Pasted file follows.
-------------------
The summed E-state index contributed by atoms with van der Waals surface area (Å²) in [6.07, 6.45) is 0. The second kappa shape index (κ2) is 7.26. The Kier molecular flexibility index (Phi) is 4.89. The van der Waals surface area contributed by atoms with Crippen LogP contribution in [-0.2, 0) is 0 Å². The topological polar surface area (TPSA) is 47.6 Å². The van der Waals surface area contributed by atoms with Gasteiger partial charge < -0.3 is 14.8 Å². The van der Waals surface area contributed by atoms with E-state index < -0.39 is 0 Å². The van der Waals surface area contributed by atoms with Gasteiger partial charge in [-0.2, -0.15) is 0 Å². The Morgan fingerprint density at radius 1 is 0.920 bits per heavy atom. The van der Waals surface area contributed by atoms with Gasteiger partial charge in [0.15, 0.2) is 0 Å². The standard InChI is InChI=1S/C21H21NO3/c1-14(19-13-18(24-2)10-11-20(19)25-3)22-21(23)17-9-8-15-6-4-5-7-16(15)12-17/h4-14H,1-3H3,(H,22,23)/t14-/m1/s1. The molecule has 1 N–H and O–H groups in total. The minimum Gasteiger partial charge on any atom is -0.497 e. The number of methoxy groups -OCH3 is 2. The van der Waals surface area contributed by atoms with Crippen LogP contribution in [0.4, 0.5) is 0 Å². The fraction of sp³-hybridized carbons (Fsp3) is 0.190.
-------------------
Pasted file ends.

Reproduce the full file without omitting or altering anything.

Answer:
The summed E-state index contributed by atoms with van der Waals surface area (Å²) in [6.07, 6.45) is 0. The second kappa shape index (κ2) is 7.26. The Kier molecular flexibility index (Phi) is 4.89. The van der Waals surface area contributed by atoms with Crippen LogP contribution in [-0.2, 0) is 0 Å². The topological polar surface area (TPSA) is 47.6 Å². The van der Waals surface area contributed by atoms with Gasteiger partial charge < -0.3 is 14.8 Å². The van der Waals surface area contributed by atoms with E-state index < -0.39 is 0 Å². The van der Waals surface area contributed by atoms with Gasteiger partial charge in [-0.2, -0.15) is 0 Å². The Morgan fingerprint density at radius 1 is 0.920 bits per heavy atom. The van der Waals surface area contributed by atoms with Gasteiger partial charge in [0.15, 0.2) is 0 Å². The standard InChI is InChI=1S/C21H21NO3/c1-14(19-13-18(24-2)10-11-20(19)25-3)22-21(23)17-9-8-15-6-4-5-7-16(15)12-17/h4-14H,1-3H3,(H,22,23)/t14-/m1/s1. The molecule has 1 N–H and O–H groups in total. The minimum Gasteiger partial charge on any atom is -0.497 e. The number of methoxy groups -OCH3 is 2. The van der Waals surface area contributed by atoms with Crippen LogP contribution in [0.4, 0.5) is 0 Å². The fraction of sp³-hybridized carbons (Fsp3) is 0.190.